Tags vs Folders

Many of the tools that I use everyday are based on tags, or integrate tags in some ways. In the upcoming posts, I plan to review and describe how these tools are part of my workflow, so it is a good idea to explain why a tag-based system is superior to a classical tree structure.

The goal of an organization system, be it based on a hierarchical structure of folders, or on a flat structure of tags, is to help us finding specific objects in our information system, quickly and effectively. A beautiful organization system must not become an end in itself. It is a mean to access our information.

An example

The best way to prove that tags are superior to folders is probably an example. Let's suppose that we work with different Companies, some of which are Clients, while some are Partners (for simplicity, let's assume that a client cannot be also a partner). With Clients, we can have documents relative to three activities: Pre-sales, Training, and Support. With Partners, we can only have documents related to Pre-sales and Training.


No matter how we organize our folder structure, some duplication is unavoidable. In this first example we start from the company type: Client or Partner, and we drill down to the activities, which are replicated for each of the four companies:

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We can organize things differently, starting from the activities, but in this case we must replicate the companies within each activity:

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Things can get worse in case a document can be related to multiple companies, or multiple activities: this obliges us to replicate the document as well, not only the folders. We can try to find other creative solutions, like using links to the single instance of a document, but there is no clean way to manage this case with a hierarchical structure.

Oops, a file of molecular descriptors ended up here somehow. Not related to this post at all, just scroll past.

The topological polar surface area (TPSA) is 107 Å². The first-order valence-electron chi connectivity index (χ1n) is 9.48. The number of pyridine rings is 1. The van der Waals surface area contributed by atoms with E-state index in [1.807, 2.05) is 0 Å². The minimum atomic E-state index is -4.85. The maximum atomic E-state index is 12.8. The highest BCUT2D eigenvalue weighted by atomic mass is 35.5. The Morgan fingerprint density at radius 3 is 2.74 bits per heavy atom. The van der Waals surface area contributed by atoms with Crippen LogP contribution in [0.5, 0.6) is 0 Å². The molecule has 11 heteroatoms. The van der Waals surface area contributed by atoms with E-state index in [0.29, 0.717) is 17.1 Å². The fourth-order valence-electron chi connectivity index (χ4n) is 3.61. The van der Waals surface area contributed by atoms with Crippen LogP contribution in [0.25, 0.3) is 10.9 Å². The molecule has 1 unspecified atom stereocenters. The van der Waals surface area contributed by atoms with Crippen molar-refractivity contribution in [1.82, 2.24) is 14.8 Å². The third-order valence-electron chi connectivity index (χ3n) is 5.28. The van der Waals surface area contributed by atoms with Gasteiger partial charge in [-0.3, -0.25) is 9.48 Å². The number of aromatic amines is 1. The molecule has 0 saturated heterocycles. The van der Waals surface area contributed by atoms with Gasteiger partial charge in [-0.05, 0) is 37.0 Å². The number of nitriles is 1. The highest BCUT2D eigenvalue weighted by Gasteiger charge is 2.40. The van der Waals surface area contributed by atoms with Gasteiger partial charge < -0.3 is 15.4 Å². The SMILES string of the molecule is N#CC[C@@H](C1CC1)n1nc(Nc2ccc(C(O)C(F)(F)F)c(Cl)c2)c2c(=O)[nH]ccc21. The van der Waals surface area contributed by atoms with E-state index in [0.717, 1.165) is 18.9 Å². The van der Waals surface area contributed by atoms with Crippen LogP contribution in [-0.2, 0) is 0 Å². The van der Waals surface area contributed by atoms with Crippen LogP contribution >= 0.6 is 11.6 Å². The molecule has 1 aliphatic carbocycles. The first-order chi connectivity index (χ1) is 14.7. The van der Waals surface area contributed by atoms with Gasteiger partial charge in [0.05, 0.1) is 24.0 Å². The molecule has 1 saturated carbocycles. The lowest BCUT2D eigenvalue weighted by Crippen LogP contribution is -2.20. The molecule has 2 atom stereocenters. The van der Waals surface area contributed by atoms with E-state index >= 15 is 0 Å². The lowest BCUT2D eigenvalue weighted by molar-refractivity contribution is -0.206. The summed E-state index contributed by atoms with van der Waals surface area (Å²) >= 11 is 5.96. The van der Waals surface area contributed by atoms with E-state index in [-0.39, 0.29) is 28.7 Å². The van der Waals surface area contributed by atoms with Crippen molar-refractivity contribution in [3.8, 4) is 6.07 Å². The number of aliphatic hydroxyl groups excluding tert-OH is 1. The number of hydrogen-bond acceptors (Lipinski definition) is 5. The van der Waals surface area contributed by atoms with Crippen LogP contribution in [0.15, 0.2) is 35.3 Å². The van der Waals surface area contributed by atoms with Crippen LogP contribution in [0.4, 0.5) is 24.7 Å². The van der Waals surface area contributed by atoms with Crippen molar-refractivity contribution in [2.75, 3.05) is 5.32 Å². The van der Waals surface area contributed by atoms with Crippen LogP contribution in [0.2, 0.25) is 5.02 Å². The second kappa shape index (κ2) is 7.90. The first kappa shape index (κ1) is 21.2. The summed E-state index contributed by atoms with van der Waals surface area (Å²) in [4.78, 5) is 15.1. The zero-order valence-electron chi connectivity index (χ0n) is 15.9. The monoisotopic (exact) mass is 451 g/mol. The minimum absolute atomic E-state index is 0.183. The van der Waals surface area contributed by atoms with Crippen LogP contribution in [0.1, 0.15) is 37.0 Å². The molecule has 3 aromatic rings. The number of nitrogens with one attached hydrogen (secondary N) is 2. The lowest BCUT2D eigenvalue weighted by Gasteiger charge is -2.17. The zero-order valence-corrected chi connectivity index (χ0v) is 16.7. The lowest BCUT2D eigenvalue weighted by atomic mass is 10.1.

In most common cases, a tree structure brings information replication.

If wrongly categorized, finding an object in a tree structure is more difficult than in a flat structure.


Using tags instead of folders, no replication is necessary (neither of folders, nor of documents and other objects), as there are no hierarchical relationships among our attributes (company type, company, and activity). We can freely tag a document with whatever attribute we want to give it:

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Using tags is not so easy at the beginning, and requires some discipline; the biggest risk is to end up with hundreds of tags, many of which are duplicates of each other, with a slightly different spelling (i.e. travel vs traveling, partner vs partners, work vs Work). In this situation, tags are worthless, as they do not help to find the information.

Coming from a long experience with a classical hierarchical structures, it took me a long time to be able to use effectively to a tag-based system. Looking back, I do not regret having switched and I now use tags to organize everything: email messages, documents, photos, music, bookmarks, and whatever needs to be organized in some way.

Some tools allow us to define relationships among tags. While this is not necessary, it can help to tag objects more quickly. For example, if we can define that Singapore is part of Asia, whenever we use the tag "Singapore", "Asia" will be automatically added.


  • If you are starting with tags, choose flexible tools, which allow you to rename, delete, and re-organize tags. You are going to change your mind many times...
  • Set some rules to create your tags: for example, singular nouns vs plural, all small-capitals, etc. This helps to avoid duplicates;
  • Periodically review your tags and to some clean-up when necessary: if you realize that you have attributed a tag to a single document, you might decide to remove it or merge it with another tag;
  • Never forget the goal: tags (or folders) are there to help us finding specific objects quickly. Modern systems allow to index the information and to perform search operations effectively. With this in mind, it is not necessary to give too specific attributes to your objects: all the words in a document will be indexed and will be valid search terms. The tags should indicate conceptual categories (i.e. a legal document will probably not contain the word "legal", but this word would be an appropriate tag for the document).